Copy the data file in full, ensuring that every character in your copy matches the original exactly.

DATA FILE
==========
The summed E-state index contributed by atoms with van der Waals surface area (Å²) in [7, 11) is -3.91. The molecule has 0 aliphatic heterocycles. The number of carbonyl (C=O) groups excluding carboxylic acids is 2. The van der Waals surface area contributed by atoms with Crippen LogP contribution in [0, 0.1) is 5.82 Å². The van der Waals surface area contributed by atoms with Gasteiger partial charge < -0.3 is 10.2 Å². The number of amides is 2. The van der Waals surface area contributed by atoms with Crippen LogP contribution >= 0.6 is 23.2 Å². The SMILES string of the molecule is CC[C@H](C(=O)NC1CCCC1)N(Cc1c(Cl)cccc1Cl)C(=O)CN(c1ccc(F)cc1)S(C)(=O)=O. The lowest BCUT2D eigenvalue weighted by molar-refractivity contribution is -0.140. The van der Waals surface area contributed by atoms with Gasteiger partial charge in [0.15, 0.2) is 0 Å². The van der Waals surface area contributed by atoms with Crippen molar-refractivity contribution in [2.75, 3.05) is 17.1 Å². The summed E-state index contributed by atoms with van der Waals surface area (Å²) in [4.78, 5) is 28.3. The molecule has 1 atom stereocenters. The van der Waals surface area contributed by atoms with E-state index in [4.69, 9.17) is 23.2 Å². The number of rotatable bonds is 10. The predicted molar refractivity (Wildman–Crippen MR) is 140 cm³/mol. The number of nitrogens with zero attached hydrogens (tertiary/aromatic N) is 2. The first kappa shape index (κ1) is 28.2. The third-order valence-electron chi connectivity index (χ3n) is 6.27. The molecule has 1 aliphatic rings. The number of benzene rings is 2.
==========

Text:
The summed E-state index contributed by atoms with van der Waals surface area (Å²) in [7, 11) is -3.91. The molecule has 0 aliphatic heterocycles. The number of carbonyl (C=O) groups excluding carboxylic acids is 2. The van der Waals surface area contributed by atoms with Crippen LogP contribution in [0, 0.1) is 5.82 Å². The van der Waals surface area contributed by atoms with Gasteiger partial charge < -0.3 is 10.2 Å². The number of amides is 2. The van der Waals surface area contributed by atoms with Crippen LogP contribution >= 0.6 is 23.2 Å². The SMILES string of the molecule is CC[C@H](C(=O)NC1CCCC1)N(Cc1c(Cl)cccc1Cl)C(=O)CN(c1ccc(F)cc1)S(C)(=O)=O. The lowest BCUT2D eigenvalue weighted by molar-refractivity contribution is -0.140. The van der Waals surface area contributed by atoms with Gasteiger partial charge in [0.15, 0.2) is 0 Å². The van der Waals surface area contributed by atoms with Crippen molar-refractivity contribution in [2.75, 3.05) is 17.1 Å². The summed E-state index contributed by atoms with van der Waals surface area (Å²) in [4.78, 5) is 28.3. The molecule has 1 atom stereocenters. The van der Waals surface area contributed by atoms with E-state index in [4.69, 9.17) is 23.2 Å². The number of rotatable bonds is 10. The predicted molar refractivity (Wildman–Crippen MR) is 140 cm³/mol. The number of nitrogens with zero attached hydrogens (tertiary/aromatic N) is 2. The first kappa shape index (κ1) is 28.2. The third-order valence-electron chi connectivity index (χ3n) is 6.27. The molecule has 1 aliphatic rings. The number of benzene rings is 2.